The US Air Force Has Updated and Broadened Its Dress Code to Allow Turbans, Beards, and Hijabs

 In GDI, Land, Defense, India, Air

Sikh-Americans Kamal Kalsi, left, and Simran Lamba, front, serve in the US Army. Brett Flashnick/AP

  • The US Air Force has clar­i­fied groom­ing and uni­form guide­lines to allow reli­gious exemp­tions for Sikhs and Muslims who wear tur­bans, hijabs, and beards. 
  • Airmen were pre­vi­ous­ly allowed to make a request for reli­gious accom­mo­da­tions, but they were grant­ed case-by-case and it could take a while.
  • In 2017, the US Army became the first mil­i­tary branch to allow head cov­er­ings and beards.
  • Visit Insider’s home­page for more sto­ries.

The US Air Force has clar­i­fied a groom­ing and uni­form process that allows reli­gious exemp­tions for tur­bans, hijabs, and neatly trimmed beards, accord­ing to the new guide­lines. 

Sikh and Muslim airmen were pre­vi­ous­ly allowed to make a request for reli­gious accom­mo­da­tions, but the exemp­tion to uni­form and groom­ing guide­lines was grant­ed on a case-by-case basis and could take a while to be approved. 

The new guide­lines, approved on Feb. 7, require that accom­mo­da­tion be made within 30 days in the US. 

“Today, the Sikh Coalition com­mends the United States Air Force’s recent move to clar­i­fy the uni­form and groom­ing accom­mo­da­tion process for reli­gious­ly obser­vant minori­ties, includ­ing Sikh Americans, who wish to serve,” the coali­tion, an advo­ca­cy and civil rights orga­ni­za­tion, wrote in a state­ment. “Moreover, we are also proud to announce that our client, Airman 1st Class (A1C) Gurchetan Singh, is the first Sikh American to secure a reli­gious accom­mo­da­tion to serve in the Air National Guard.”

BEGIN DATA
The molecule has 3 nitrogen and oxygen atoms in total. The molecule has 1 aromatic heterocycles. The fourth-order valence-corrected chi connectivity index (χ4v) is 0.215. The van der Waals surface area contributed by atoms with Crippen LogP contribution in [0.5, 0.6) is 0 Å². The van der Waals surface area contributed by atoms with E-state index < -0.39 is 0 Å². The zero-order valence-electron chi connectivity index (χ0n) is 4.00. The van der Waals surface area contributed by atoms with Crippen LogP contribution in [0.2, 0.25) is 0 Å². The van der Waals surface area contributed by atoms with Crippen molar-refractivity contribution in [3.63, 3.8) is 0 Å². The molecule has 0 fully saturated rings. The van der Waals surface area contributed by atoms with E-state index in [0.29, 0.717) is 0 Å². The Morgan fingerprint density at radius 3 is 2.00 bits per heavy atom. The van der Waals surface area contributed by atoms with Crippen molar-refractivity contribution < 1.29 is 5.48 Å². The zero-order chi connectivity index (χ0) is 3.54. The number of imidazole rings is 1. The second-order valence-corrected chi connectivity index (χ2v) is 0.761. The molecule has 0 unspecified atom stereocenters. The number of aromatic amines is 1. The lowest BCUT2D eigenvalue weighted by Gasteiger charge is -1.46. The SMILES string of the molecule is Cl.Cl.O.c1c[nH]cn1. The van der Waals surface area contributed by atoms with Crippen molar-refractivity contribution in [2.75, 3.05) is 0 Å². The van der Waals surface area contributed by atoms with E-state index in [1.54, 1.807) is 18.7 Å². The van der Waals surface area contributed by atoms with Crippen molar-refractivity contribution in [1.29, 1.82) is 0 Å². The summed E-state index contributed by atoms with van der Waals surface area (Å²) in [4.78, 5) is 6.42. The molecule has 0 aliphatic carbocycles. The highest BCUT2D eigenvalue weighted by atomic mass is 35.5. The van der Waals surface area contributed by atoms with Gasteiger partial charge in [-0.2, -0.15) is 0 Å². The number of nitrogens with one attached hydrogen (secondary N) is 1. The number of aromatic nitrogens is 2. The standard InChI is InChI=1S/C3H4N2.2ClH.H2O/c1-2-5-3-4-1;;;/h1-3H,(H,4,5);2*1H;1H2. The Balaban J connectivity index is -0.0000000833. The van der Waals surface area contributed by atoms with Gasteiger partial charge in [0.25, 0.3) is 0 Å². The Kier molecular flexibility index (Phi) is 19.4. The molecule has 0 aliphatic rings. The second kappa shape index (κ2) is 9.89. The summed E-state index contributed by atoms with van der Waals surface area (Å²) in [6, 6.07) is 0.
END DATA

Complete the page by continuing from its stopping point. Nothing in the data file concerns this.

A hand­ful of Sikhs and Muslims have pre­vi­ous­ly received accom­mo­da­tions to serve in the Air Force. 

Singh, orig­i­nal­ly from India, received his accom­mo­da­tion in September, accord­ing to the coali­tion. He became an American cit­i­zen in 2013 and was inspired to serve in the mil­i­tary. 

He had a con­ver­sa­tion with an Air National Guard recruiter while study­ing at the University of Washington and later con­tact­ed the Sikh Coalition for assis­tance in January 2019. The group sub­mit­ted an accom­mo­da­tion request in April 2019. 

“The Sikh Coalition has helped me real­ize my career dream while ensur­ing that I stay true to myself and my faith,” Singh said in a writ­ten state­ment. “Their legal assis­tance means that I won’t face dis­crim­i­na­tion as I step up to serve, and I’m proud to help clear the way for other Sikhs who may want to join the US Air Force by demon­strat­ing that we can serve hon­or­ably while main­tain­ing our arti­cles of faith.”

The Council on American-Islamic Relations (CAIR), a Muslim civil rights and advo­ca­cy orga­ni­za­tion, also praised the new guide­lines. 

“We sup­port these new guide­lines as a step toward reli­gious accom­mo­da­tion and inclu­sion for mil­i­tary per­son­nel of all faiths,” Communications Director Ibrahim Hooper said in a writ­ten state­ment. “Thousands of American Muslims and mem­bers of other minor­i­ty faiths serve in our nation’s mil­i­tary and should be able to prac­tice their faith while serv­ing.”

The US mil­i­tary has not always been a wel­com­ing place for Muslim and  Sikh people. 

Army Spc. Cecilia Valdovinos, for exam­ple, was grant­ed per­mis­sion to wear her hijab while in uni­form in June 2018, but was quick­ly met with “ ‘extreme­ly hate­ful’ behav­ior.”

She filed a com­plaint with the mil­i­tary’s Equal Opportunity Office early last year after she said she was forced to remove her hijab in front of the other sol­diers. 

The Army, in 2017, became the first ser­vice branch to allow Muslim and Sikh sol­diers to wear head cov­er­ings and beards.

Source: Business Insider (Military & Defense)

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